Apart from benzodiazepines, the opiate urine drug screens (UDS) are probably the most frequently utilized and misunderstood.


For a brief history of the UDS and a review of the test for benzodiazepines, check out part 1 of our two-part series.


To properly interpret the UDS for opiates.

First, a couple of prerequisites… 

1) Opiate vs. Opioid

  • These two terms are often used interchangeably and really shouldn’t be.
  • Think of it like this: ‘Opioid’ is the broad category name while ‘opiate’ simply refers to the naturally occurring opioids. The term ‘opioid’ encompasses opiates, semi-synthetic, and synthetic agents. The chart below gives a few examples of each.

2) Forgive me in advance for the structures, but I think it’s important to understand why a drug may or may not show up on the UDS. I can’t get rid of the chemist in me… 

Opioid structures
  • The point here isn’t to analyze structures, but simply to see the similarities between morphine, heroin, and oxycodone.
  • Oxycodone, a semi-synthetic, is similar to morphine.
  • Methadone, a synthetic, has a completely unrelated structure.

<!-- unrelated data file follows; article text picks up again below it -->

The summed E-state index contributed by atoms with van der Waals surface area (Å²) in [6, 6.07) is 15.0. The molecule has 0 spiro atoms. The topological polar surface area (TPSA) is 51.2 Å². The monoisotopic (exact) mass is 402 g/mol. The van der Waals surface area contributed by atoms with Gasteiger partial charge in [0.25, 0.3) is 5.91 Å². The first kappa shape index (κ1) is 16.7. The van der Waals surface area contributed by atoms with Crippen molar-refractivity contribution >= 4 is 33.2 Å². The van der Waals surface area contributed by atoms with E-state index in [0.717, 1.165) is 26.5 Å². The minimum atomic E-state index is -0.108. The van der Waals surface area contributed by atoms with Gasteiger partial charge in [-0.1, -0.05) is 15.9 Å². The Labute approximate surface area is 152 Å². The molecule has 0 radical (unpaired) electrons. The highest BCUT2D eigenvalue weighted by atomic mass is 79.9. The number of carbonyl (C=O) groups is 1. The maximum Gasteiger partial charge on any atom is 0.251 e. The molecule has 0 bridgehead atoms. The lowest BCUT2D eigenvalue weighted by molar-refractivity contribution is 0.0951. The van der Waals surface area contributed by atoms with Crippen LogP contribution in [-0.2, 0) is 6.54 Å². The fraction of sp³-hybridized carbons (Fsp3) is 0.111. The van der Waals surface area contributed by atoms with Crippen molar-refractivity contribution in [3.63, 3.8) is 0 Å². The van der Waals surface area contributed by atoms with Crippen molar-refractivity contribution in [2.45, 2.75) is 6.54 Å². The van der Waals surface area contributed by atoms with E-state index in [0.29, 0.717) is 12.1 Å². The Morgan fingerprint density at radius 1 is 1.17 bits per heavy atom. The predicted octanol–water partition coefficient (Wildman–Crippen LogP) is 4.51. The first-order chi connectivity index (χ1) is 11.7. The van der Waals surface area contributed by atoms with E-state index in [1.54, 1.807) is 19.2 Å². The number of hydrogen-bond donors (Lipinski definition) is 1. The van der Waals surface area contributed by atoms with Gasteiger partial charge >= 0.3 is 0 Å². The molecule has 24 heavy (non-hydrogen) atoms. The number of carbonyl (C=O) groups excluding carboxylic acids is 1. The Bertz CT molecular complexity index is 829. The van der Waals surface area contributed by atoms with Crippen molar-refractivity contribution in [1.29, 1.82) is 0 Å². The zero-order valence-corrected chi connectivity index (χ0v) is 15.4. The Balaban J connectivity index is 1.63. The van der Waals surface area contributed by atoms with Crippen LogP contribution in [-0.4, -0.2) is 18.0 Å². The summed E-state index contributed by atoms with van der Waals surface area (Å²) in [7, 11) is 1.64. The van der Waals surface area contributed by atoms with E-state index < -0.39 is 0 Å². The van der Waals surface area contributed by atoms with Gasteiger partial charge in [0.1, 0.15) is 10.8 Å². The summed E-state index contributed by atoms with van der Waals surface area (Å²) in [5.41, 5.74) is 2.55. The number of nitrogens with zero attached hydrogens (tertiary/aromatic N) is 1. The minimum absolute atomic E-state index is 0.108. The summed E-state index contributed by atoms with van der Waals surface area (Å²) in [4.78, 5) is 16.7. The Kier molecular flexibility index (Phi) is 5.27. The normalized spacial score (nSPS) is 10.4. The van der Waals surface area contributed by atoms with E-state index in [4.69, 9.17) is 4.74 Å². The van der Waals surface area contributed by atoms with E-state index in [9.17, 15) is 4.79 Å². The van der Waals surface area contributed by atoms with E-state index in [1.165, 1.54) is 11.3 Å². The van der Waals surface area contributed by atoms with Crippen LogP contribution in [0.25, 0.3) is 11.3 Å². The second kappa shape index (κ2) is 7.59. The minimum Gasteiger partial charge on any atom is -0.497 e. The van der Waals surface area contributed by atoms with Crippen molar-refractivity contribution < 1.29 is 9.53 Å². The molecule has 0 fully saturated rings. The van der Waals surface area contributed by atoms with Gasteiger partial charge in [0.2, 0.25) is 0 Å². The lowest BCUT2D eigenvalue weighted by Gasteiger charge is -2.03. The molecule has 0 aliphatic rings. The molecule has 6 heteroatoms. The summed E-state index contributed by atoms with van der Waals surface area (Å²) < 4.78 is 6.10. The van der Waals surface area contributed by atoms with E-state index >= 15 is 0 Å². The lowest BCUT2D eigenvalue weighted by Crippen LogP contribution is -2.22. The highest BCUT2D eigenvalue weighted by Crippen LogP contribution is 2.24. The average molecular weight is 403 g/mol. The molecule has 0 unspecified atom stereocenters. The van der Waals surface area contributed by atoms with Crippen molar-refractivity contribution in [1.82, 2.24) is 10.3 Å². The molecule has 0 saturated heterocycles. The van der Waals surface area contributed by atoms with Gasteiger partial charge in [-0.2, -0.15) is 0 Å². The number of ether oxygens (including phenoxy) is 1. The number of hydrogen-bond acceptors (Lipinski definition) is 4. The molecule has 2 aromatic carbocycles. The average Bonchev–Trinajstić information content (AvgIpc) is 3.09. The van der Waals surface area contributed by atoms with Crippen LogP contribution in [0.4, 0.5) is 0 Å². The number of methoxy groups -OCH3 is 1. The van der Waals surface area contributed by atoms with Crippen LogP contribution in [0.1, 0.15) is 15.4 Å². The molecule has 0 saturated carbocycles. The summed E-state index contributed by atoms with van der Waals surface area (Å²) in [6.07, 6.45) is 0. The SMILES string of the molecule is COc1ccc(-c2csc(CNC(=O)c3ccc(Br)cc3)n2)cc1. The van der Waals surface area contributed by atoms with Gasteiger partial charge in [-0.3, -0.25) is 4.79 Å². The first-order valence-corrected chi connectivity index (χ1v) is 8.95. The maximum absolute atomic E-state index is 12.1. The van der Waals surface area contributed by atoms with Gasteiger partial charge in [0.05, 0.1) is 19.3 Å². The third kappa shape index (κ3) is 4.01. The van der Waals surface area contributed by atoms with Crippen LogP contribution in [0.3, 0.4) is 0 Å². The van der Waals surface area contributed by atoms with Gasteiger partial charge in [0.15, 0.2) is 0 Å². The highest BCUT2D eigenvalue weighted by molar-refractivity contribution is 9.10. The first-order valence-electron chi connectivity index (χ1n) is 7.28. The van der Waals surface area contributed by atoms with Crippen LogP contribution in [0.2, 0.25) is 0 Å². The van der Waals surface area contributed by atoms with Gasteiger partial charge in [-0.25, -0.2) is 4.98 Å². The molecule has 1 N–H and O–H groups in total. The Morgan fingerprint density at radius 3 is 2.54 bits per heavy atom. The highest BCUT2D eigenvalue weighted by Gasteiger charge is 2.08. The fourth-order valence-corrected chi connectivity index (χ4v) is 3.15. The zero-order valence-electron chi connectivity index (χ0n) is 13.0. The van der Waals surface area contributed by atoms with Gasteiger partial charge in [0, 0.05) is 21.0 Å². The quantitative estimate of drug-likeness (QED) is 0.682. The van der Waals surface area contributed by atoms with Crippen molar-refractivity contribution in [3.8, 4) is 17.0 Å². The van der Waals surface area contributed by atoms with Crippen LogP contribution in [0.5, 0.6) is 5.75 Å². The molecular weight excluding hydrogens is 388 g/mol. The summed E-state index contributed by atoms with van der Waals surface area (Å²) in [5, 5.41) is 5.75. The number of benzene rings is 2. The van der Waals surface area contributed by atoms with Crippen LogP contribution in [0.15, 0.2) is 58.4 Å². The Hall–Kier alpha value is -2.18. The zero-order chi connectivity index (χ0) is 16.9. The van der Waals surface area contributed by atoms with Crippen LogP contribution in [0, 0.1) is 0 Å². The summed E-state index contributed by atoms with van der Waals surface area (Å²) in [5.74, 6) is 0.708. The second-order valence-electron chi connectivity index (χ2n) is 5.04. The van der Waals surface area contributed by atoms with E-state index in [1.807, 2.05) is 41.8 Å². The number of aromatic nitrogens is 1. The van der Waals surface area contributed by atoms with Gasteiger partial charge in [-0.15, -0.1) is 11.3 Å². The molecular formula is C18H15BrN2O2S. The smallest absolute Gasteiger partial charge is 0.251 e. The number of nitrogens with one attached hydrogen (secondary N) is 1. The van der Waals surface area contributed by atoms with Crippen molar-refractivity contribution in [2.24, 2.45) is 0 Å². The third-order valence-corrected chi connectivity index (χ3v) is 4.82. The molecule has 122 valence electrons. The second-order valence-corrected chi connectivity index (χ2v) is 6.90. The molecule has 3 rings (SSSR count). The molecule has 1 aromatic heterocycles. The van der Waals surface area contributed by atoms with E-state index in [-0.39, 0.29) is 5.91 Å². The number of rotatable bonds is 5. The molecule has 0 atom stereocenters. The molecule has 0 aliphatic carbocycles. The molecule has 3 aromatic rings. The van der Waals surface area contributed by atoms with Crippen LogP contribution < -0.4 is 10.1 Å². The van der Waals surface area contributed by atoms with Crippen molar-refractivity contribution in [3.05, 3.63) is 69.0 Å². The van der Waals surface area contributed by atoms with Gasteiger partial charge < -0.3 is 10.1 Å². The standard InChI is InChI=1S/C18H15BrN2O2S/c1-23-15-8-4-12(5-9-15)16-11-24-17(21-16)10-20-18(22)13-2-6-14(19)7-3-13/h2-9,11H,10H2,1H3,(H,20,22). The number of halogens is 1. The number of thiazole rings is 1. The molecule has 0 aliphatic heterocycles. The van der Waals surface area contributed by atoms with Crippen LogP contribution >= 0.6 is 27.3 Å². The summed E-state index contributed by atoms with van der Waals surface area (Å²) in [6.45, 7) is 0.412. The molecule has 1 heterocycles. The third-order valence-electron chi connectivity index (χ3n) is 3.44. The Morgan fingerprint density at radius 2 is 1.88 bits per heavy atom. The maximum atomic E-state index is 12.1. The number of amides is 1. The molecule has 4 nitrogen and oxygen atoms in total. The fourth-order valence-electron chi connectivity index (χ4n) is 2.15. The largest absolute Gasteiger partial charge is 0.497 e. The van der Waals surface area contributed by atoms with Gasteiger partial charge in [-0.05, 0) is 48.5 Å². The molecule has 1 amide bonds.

1. Notice the name of the UDS next time you order one. It is opiates (not opioids).
  2. The test was designed to look for heroin (technically a semi-synthetic) via its metabolite, 6-monacetyl morphine. It also picks up morphine and codeine.
  3. The test does not specifically look for oxycodone, hydromorphone, hydrocodone, etc. They can trigger a positive result due to their structural similarities, but not in every case. Therefore, a negative result doesn’t rule out use of these common drugs of abuse.
  4. Synthetics will never cross-react with the opiate UDS. They are too structurally dissimilar. That’s why we have a separate test for methadone.


A negative result doesn’t rule out opioid ingestion and a positive result only guarantees that heroin, morphine, or codeine is present. Like the benzo screen… not very helpful, in my humble opinion.


Bryan D. Hayes, PharmD, DABAT, FAACT, FASHP

Bryan D. Hayes, PharmD, DABAT, FAACT, FASHP

Leadership Team, ALiEM
Creator and Lead Editor, Capsules and EM Pharm Pearls Series
Attending Pharmacist, EM and Toxicology, MGH
Associate Professor of EM, Division of Medical Toxicology, Harvard Medical School
Bryan D. Hayes, PharmD, DABAT, FAACT, FASHP


EM Pharmacist & Toxicologist @MassGeneralEM | Asst Prof @HarvardMed/@EMRES_MGHBWH | @ALiEMteam leadership | Capsules creator, ALiEMU | President, ABAT | #FOAMed